2. In that judgement, the Judge dealt with 17 individual issues that the prosecution believed supported its allegation. For each issue, he dismissed the prosecution’s arguments.
3. No appeal has been lodged to dispute that verdict and there is no more time to do so.
Here are a few of my opinions (remember, they cannot be right or wrong; you have to decide what weight you give to them based on my credentials):-
1. I am fully supportive of HSE trying to reduce accidents in the workplace but to extend that to trying to achieve a high profile prosecution where there was no realistic chance is not a strategy that enhances that objective. It is also a development that all contractors should be very concerned about. If HSE believe that the working practices in this case are so dangerous that they justify an attempt at prosecution, then most contractors in this country will be facing prosecution in the event of an accident.
2. Here are some of the issues that HSE were alleging as bad practice. A sledge hammer handle had been shortened, which was unsafe practice! A retired climbing rope was being used to pull over a trunk; its diameter of 15.3mm was too small to allow sufficient grip! There was no hand winch on site. There was only one high lift wedge on site and the provision of wooden wedges cut on site as a backup was not acceptable. The felling cuts at 1.1m above the ground were too high. There were no escape routes for the feller when if fact, photographs proved that there were two clear routes in the appropriate places. The work was being carried out on a rainy day. The list goes on and on.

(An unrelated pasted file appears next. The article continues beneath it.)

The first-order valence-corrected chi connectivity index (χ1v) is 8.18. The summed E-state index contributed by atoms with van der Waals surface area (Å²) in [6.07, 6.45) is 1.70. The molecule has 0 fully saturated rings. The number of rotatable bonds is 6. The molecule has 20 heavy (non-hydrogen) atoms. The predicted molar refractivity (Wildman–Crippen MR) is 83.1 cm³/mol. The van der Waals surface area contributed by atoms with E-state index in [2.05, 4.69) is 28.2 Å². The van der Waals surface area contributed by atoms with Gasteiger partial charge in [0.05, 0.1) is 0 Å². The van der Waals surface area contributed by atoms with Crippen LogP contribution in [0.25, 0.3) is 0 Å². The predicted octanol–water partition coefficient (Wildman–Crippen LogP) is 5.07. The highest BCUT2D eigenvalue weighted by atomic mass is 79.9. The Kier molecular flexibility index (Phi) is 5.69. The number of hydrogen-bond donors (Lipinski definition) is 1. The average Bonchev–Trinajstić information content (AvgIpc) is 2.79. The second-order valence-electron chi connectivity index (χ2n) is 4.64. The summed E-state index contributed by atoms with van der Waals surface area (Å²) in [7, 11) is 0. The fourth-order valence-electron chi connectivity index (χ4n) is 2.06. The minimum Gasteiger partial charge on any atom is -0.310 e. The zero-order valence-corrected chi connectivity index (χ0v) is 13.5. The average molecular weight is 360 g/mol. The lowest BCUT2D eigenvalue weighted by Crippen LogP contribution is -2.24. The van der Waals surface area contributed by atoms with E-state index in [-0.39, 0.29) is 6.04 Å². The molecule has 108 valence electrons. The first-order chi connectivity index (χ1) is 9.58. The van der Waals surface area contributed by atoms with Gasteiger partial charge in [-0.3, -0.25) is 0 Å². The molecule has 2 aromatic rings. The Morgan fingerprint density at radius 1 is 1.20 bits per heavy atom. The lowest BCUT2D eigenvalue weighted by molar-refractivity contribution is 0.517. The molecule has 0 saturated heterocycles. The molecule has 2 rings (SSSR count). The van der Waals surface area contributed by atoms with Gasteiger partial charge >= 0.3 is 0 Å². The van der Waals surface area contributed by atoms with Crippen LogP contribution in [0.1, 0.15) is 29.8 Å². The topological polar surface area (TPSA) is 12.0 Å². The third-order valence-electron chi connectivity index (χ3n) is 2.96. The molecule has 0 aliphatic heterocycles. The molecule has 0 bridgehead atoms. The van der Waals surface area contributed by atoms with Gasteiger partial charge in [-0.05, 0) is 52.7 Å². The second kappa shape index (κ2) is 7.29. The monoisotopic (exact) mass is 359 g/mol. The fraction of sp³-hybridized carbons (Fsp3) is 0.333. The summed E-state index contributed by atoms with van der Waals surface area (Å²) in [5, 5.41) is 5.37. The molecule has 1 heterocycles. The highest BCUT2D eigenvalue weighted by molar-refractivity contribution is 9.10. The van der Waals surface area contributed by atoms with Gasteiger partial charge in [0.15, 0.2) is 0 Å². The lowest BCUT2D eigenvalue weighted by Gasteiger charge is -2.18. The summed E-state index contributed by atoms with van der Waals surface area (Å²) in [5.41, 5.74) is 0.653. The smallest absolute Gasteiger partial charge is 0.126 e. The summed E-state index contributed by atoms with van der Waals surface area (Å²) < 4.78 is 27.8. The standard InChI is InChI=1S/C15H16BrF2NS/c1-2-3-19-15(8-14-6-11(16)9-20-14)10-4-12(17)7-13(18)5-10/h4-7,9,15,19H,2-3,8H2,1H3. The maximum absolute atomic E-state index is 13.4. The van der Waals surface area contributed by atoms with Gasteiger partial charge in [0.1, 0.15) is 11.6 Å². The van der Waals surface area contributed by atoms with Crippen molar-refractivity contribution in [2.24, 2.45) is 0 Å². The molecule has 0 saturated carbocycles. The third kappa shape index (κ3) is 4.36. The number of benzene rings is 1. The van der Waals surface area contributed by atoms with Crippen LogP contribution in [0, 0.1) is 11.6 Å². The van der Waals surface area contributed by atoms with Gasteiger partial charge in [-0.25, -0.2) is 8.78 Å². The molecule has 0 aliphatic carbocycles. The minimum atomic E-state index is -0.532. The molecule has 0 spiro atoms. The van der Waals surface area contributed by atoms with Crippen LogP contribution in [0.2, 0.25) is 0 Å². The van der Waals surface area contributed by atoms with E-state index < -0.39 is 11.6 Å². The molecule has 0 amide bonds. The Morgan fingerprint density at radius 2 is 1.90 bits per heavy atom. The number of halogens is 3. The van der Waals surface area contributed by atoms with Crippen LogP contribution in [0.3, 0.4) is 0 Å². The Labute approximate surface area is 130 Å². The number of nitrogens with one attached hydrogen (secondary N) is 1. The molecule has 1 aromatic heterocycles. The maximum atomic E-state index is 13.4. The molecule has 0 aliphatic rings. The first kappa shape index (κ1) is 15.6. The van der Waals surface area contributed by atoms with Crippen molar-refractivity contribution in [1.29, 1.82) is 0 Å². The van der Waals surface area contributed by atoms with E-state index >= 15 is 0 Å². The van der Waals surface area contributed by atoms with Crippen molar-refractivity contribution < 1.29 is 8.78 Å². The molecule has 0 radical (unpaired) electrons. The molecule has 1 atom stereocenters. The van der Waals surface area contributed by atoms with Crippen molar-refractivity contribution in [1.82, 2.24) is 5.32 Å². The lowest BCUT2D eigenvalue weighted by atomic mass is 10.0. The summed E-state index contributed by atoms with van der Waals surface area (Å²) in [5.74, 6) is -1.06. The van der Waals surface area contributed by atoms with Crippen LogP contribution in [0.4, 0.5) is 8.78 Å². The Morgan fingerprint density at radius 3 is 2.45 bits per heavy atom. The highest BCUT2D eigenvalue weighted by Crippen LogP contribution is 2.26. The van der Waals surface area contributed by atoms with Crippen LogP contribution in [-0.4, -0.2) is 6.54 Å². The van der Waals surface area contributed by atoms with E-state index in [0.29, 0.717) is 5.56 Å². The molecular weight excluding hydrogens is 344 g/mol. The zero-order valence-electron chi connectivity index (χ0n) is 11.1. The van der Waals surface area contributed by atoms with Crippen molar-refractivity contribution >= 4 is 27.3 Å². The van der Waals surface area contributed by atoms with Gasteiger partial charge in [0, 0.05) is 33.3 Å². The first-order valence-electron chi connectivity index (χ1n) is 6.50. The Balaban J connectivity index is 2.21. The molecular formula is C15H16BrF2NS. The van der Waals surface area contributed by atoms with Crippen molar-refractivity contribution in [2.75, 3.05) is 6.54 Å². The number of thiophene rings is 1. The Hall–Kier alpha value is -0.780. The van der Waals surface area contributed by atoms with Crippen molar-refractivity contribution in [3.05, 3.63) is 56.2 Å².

3. On hearing the case, the Judge agreed that these allegations did not stand up to detailed scrutiny and that the Defendant was not working in an unsafe way. I was not on site at the time of the accident but I have seen the detailed photographs and I have heard all the arguments. Everything I have seen points to the work being carried out in a systematic and organised way that I would expect to see any competent contractor employing. I believe that best practice was being followed and this is what I would expect as an industry norm.